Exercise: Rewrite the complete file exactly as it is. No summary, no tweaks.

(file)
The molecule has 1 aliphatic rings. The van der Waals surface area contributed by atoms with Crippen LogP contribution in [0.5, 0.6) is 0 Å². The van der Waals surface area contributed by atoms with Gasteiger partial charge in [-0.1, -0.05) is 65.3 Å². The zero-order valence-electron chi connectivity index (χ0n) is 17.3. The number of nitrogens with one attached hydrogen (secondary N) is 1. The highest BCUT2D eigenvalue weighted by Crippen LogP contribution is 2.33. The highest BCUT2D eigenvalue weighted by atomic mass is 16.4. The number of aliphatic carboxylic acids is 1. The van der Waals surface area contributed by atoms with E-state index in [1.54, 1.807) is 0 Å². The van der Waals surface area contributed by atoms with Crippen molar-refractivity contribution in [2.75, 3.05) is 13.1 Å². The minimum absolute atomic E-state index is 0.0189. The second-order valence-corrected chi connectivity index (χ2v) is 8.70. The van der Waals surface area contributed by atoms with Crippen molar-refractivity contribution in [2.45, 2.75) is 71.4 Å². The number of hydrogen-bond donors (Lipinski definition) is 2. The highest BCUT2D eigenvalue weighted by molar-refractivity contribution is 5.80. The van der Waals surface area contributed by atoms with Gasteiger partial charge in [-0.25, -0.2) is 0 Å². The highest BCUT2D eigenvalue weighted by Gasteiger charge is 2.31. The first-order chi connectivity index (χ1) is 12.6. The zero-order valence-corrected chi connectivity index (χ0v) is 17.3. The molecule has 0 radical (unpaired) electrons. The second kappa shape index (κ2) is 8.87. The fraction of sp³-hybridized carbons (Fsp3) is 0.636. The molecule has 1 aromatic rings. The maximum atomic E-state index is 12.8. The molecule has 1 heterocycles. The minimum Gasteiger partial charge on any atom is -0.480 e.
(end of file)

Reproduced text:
The molecule has 1 aliphatic rings. The van der Waals surface area contributed by atoms with Crippen LogP contribution in [0.5, 0.6) is 0 Å². The van der Waals surface area contributed by atoms with Gasteiger partial charge in [-0.1, -0.05) is 65.3 Å². The zero-order valence-electron chi connectivity index (χ0n) is 17.3. The number of nitrogens with one attached hydrogen (secondary N) is 1. The highest BCUT2D eigenvalue weighted by Crippen LogP contribution is 2.33. The highest BCUT2D eigenvalue weighted by atomic mass is 16.4. The number of aliphatic carboxylic acids is 1. The van der Waals surface area contributed by atoms with E-state index in [1.54, 1.807) is 0 Å². The van der Waals surface area contributed by atoms with Crippen molar-refractivity contribution in [2.75, 3.05) is 13.1 Å². The minimum absolute atomic E-state index is 0.0189. The second-order valence-corrected chi connectivity index (χ2v) is 8.70. The van der Waals surface area contributed by atoms with Crippen molar-refractivity contribution in [2.45, 2.75) is 71.4 Å². The number of hydrogen-bond donors (Lipinski definition) is 2. The highest BCUT2D eigenvalue weighted by molar-refractivity contribution is 5.80. The van der Waals surface area contributed by atoms with Gasteiger partial charge in [-0.25, -0.2) is 0 Å². The highest BCUT2D eigenvalue weighted by Gasteiger charge is 2.31. The first-order chi connectivity index (χ1) is 12.6. The zero-order valence-corrected chi connectivity index (χ0v) is 17.3. The molecule has 0 radical (unpaired) electrons. The second kappa shape index (κ2) is 8.87. The fraction of sp³-hybridized carbons (Fsp3) is 0.636. The molecule has 1 aromatic rings. The maximum atomic E-state index is 12.8. The molecule has 1 heterocycles. The minimum Gasteiger partial charge on any atom is -0.480 e.